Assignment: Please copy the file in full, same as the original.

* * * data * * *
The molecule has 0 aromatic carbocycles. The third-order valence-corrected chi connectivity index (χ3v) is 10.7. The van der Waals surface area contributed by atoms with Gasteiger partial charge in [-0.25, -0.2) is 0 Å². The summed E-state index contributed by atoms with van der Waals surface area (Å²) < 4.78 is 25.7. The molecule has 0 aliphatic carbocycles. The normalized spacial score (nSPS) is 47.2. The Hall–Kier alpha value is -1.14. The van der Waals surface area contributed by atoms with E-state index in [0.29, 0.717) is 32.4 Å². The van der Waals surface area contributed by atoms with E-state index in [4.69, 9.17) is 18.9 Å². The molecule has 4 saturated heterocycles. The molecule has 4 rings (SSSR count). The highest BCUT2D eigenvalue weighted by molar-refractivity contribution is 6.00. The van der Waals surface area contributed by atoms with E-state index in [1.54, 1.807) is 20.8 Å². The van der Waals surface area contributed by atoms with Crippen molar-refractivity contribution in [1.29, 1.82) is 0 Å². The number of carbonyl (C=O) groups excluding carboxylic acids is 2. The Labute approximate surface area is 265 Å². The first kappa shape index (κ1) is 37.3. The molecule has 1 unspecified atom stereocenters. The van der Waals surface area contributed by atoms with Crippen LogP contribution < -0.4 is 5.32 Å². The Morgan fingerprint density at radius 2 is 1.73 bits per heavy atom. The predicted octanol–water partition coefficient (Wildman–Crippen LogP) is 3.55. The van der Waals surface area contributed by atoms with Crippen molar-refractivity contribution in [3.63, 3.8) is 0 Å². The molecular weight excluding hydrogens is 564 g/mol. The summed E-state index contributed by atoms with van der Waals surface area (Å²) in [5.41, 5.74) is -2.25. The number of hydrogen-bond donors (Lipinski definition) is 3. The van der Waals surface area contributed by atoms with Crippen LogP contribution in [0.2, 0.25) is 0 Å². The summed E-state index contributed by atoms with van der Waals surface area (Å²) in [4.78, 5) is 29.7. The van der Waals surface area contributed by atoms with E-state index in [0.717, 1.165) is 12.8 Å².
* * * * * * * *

The molecule has 0 aromatic carbocycles. The third-order valence-corrected chi connectivity index (χ3v) is 10.7. The van der Waals surface area contributed by atoms with Gasteiger partial charge in [-0.25, -0.2) is 0 Å². The summed E-state index contributed by atoms with van der Waals surface area (Å²) < 4.78 is 25.7. The molecule has 0 aliphatic carbocycles. The normalized spacial score (nSPS) is 47.2. The Hall–Kier alpha value is -1.14. The van der Waals surface area contributed by atoms with E-state index in [0.29, 0.717) is 32.4 Å². The van der Waals surface area contributed by atoms with E-state index in [4.69, 9.17) is 18.9 Å². The molecule has 4 saturated heterocycles. The molecule has 4 rings (SSSR count). The highest BCUT2D eigenvalue weighted by molar-refractivity contribution is 6.00. The van der Waals surface area contributed by atoms with E-state index in [1.54, 1.807) is 20.8 Å². The van der Waals surface area contributed by atoms with Crippen molar-refractivity contribution in [1.29, 1.82) is 0 Å². The number of carbonyl (C=O) groups excluding carboxylic acids is 2. The Labute approximate surface area is 265 Å². The first kappa shape index (κ1) is 37.3. The molecule has 1 unspecified atom stereocenters. The van der Waals surface area contributed by atoms with Crippen LogP contribution < -0.4 is 5.32 Å². The Morgan fingerprint density at radius 2 is 1.73 bits per heavy atom. The predicted octanol–water partition coefficient (Wildman–Crippen LogP) is 3.55. The van der Waals surface area contributed by atoms with Crippen molar-refractivity contribution in [3.63, 3.8) is 0 Å². The molecular weight excluding hydrogens is 564 g/mol. The summed E-state index contributed by atoms with van der Waals surface area (Å²) in [5.41, 5.74) is -2.25. The number of hydrogen-bond donors (Lipinski definition) is 3. The van der Waals surface area contributed by atoms with Crippen LogP contribution in [0.2, 0.25) is 0 Å². The summed E-state index contributed by atoms with van der Waals surface area (Å²) in [4.78, 5) is 29.7. The van der Waals surface area contributed by atoms with E-state index in [0.717, 1.165) is 12.8 Å².